Future Proofing Your Board
Is your old-style board populated with retired professionals good enough to guide you through the digital age? It is time to bring new age directors with a digital mindset on board.
The CEO India article, “Future Proofing Your Board,” written by Russell Reynolds Associates Consultant Sanjay Kapoor analyzed the evolution of corporate governance in India. The article is excerpted below.
Corporate governance has become a very hot topic in India. As captains of industry, you may have embarked on India’s progressive corporate governance journey since 2013/2014. Let us take a step back to take stock if the Companies Act 2013 and the changes to the SEBI Listing Rules have impacted the governance fabric over the 3-4 years? What may have triggered the massive churn in Indian boards?
Against today’s backdrop of digital transformation, how can you strengthen your board composition, to be ready not just for today, but for tomorrow?
The Companies Act 2013 and the changes to the SEBI Listing Rules have laid the foundations to strengthen Corporate Governance in India, especially for listed companies. In the last 2-3 years, focus has naturally been on meeting the new (toughened) compliance requirements, with corporations and their advisors working rapidly on developing new systems and processes to ensure effective compliance.
In the past year, led by two major corporate scandals in India, where the board’s role was largely questioned by multiple stakeholders, the conversation has rapidly moved from focusing on the ‘spirit’ behind the new regulations rather than just the ‘letter’ in the law.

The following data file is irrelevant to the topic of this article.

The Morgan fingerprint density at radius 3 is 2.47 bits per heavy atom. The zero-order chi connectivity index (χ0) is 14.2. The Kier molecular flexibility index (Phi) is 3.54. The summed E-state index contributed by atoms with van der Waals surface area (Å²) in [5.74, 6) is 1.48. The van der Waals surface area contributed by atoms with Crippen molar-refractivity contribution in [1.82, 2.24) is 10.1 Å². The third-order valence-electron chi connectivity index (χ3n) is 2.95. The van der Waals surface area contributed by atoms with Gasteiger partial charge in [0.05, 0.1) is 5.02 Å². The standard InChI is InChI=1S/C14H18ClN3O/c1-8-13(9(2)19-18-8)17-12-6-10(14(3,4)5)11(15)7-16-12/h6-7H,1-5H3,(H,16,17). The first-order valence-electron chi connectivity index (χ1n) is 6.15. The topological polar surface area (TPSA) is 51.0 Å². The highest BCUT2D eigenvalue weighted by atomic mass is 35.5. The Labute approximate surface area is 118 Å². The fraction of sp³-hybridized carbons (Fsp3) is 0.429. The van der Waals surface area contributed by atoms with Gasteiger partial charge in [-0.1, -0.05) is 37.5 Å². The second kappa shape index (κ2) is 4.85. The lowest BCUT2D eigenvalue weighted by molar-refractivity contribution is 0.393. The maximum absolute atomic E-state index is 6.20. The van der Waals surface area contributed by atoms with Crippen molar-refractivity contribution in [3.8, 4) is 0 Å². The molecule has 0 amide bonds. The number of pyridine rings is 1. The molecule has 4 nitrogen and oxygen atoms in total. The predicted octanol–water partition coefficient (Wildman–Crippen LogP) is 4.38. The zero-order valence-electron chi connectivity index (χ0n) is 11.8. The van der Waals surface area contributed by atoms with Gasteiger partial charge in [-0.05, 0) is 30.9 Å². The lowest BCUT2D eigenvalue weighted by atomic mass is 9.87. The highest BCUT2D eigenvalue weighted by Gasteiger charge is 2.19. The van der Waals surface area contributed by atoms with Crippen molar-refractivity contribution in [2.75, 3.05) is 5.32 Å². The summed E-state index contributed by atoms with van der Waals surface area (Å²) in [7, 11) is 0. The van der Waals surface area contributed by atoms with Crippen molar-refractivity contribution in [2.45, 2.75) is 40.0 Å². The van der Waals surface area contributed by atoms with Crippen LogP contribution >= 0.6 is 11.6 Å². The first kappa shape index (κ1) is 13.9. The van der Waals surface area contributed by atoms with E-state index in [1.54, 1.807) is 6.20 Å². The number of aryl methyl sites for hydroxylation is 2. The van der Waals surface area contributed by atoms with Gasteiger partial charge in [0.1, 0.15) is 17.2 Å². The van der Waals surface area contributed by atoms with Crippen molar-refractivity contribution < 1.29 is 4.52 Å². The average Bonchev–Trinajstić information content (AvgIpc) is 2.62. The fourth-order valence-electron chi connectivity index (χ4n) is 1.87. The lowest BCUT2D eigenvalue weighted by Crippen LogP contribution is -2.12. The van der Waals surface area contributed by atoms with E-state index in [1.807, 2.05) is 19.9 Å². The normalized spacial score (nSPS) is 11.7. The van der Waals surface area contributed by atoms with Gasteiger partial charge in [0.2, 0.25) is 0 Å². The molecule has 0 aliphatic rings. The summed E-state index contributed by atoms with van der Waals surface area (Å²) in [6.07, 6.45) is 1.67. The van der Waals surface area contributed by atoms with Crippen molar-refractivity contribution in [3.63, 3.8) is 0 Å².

The intention of the regulations is to empower independent directors to ensure well-being of the organisation (and therefore all stakeholders). But in a country where, by most estimates, 95 per cent of the companies are ‘promoter’ controlled, it is difficult to bring about revolutionary change in governance. Larger than life (and proportion) influence of the founders is clearly visible to all and in the volatility of accusations and counter accusations, the independents’ voice is often muzzled. This is inevitable and as is now common in India, some judicial pronouncements will come about and restore the confidence of the independent directors to play out their role in full effect.
While these changes occur in the background and gradually strengthen the governance fabric, it is very important to continue to use this period to focus on aspects that are more controllable at the company level. Board composition is one such element.
THE EVOLUTION OF INDIAN BOARD COMPOSITION: SHIFTING THE MINDSET
The changes in 2013/14 triggered a massive churn in Indian boards. The requirement of 50 per cent or 33 per cent (if independent chairman) independent directors and the requirement for at least one woman director on each board, triggered a review of boards and we saw board churn (exits and additions) rise to over 33 per cent, way above the previous or subsequent average of around 21 per cent.
The trigger was of course compliance-led, but we did see the more evolved promoters using this as an opportunity to drive a clean-up of their boards and also induct new board members who added value to the business. We noticed that in the more evolved organisations, women directors were not only inducted because of the compliance requirement, but chosen amongst a suitable pool for the skills and expertise they brought to the board.
Our discussions with chairmen reveal that the experience with the new skills/directors, following some settling in teething issues, has been generally very good and changed the earlier mood of “got to do this to comply” to “I like the inputs I am getting.” The breaking away from the good old formula of lawyer/accountant NEDs has turned out to be beneficial for most the business we deal with. We are now beginning to have more regular conversations with board chairmen/promoters, where they want to discuss ideas about redesigning their boards.
Thus, the changes in 2013/14 have not only achieved the elusive goal of gender diversity and broadening the presence of independent directors, these have also triggered an unexpected bonanza of the overall dialogue moving to effective board composition.
To read the full article, click here.